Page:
We’re just getting to the end of the year and on the face of it UK manufacturing seems to have weathered the initial Brexit storm. There will undoubtedly be ups and downs over the next couple of years as well as uncertainty whilst the exit terms are negotiated.
Can you foresee what’s going to happen and be ready for every eventuality? Of course not! All you can do is make sure that you keep an eye on what’s going on and keep up with how the latest developments could have an impact on your business. There is little point in panicking and making huge changes until the unknown becomes known. By all means review things to see where you might need to change policies and processes if certain scenarios come into play. You may even go so far as to get some documents drafted and approved for use so that they can be brought into play immediately should your anticipated change become a reality. And for some of the big manufacturers who have many European offices and employees from other European countries in place, that is, in all likelihood happening right now.
But for many smaller manufacturers, it is simply a case of carrying on but being aware of Brexit developments and how they might impact further down the line. In fact, for some it has forced them to take look at their current order books and business models to identify if there are short term gains that can be made from the situation.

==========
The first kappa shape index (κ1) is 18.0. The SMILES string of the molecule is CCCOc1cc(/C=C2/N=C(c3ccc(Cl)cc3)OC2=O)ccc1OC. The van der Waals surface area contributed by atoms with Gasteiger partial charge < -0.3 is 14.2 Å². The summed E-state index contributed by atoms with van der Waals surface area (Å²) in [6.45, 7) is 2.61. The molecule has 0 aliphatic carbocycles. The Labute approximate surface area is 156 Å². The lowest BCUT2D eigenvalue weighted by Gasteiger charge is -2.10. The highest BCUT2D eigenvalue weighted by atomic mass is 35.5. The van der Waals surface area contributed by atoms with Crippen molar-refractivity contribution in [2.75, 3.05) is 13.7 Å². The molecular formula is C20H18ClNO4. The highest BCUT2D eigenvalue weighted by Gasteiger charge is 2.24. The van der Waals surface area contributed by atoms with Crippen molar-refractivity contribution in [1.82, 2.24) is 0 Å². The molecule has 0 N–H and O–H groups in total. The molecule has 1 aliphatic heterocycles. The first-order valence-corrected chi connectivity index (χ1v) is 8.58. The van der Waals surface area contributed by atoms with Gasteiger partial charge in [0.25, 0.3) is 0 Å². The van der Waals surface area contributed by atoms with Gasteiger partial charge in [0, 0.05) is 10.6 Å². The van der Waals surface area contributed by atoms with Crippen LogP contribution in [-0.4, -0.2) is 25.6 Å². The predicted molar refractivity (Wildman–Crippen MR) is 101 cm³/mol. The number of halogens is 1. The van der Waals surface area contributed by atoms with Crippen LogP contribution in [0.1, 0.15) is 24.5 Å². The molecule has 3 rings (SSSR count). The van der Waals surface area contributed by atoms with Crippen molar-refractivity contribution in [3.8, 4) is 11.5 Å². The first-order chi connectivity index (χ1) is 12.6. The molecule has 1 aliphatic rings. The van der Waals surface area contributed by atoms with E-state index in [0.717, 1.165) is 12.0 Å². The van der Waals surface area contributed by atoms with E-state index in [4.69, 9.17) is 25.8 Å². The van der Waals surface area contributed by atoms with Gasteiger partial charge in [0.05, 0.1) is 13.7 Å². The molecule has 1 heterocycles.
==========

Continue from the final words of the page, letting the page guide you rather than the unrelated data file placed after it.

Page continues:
One such company, MEC Com did just that. They pushed ahead with plans and secured new orders in the 6 months since the Brexit vote.
Some industries have reported improvements since the Brexit vote. Without seeing detailed figures it’s difficult to say whether some of these areas were on the up anyway, but it is an indicator that the worries around Brexit seem to have settled a little and at the moment the impact has not been quite as bad as anticipated.
In August the Telegraph reported that automotive manufacturing was better than it had been for the previous 14 years. UK car plants were producing more vehicles, the vast majority of which were destined for overseas.
The International Air Show at Farnborough in the summer saw record numbers of contracts agreed for worth billions of pounds in the aerospace sector. Many UK manufacturers and companies are involved in the fulfilment of those contracts which will boost the UK aerospace industry.
Reports in September, and still now at the end of the year still hold the view that UK manufacturing is holding up well in the face of Brexit. The fall in the pound has helped make UK goods more competitive on global markets; however, there is a counter balance to that in as much as imported materials become more expensive. But so far, the balance seems to be tipped in favour of UK manufacturing.
Who knows what 2017 will bring? We can only hope that manufacturing remains stable whilst exit negotiations continue and access to the single market will likely be a huge factor there. All we can do is watch and wait, making sure we assess and prepare for the possible impacts along the way.
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